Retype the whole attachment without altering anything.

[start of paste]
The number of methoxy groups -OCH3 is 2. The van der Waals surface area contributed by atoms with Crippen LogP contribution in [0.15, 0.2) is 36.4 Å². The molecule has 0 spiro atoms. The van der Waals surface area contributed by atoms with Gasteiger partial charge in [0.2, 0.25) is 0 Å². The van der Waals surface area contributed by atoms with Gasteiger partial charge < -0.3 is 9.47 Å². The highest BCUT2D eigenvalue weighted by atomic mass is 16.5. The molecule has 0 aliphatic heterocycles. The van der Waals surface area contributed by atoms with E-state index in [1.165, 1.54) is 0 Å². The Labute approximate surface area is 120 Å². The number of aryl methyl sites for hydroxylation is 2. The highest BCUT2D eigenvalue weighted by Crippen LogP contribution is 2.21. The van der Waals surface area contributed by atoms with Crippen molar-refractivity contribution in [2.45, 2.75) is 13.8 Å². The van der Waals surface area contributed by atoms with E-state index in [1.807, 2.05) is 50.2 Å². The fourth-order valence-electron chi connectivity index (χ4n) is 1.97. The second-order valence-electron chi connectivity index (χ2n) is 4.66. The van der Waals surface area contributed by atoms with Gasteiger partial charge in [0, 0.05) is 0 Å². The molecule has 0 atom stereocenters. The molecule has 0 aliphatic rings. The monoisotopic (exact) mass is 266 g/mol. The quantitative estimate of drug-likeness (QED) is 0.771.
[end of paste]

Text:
The number of methoxy groups -OCH3 is 2. The van der Waals surface area contributed by atoms with Crippen LogP contribution in [0.15, 0.2) is 36.4 Å². The molecule has 0 spiro atoms. The van der Waals surface area contributed by atoms with Gasteiger partial charge in [0.2, 0.25) is 0 Å². The van der Waals surface area contributed by atoms with Gasteiger partial charge < -0.3 is 9.47 Å². The highest BCUT2D eigenvalue weighted by atomic mass is 16.5. The molecule has 0 aliphatic heterocycles. The van der Waals surface area contributed by atoms with E-state index in [1.165, 1.54) is 0 Å². The Labute approximate surface area is 120 Å². The number of aryl methyl sites for hydroxylation is 2. The highest BCUT2D eigenvalue weighted by Crippen LogP contribution is 2.21. The van der Waals surface area contributed by atoms with Crippen molar-refractivity contribution in [2.45, 2.75) is 13.8 Å². The van der Waals surface area contributed by atoms with E-state index in [1.807, 2.05) is 50.2 Å². The fourth-order valence-electron chi connectivity index (χ4n) is 1.97. The second-order valence-electron chi connectivity index (χ2n) is 4.66. The van der Waals surface area contributed by atoms with Gasteiger partial charge in [0, 0.05) is 0 Å². The molecule has 0 atom stereocenters. The molecule has 0 aliphatic rings. The monoisotopic (exact) mass is 266 g/mol. The quantitative estimate of drug-likeness (QED) is 0.771.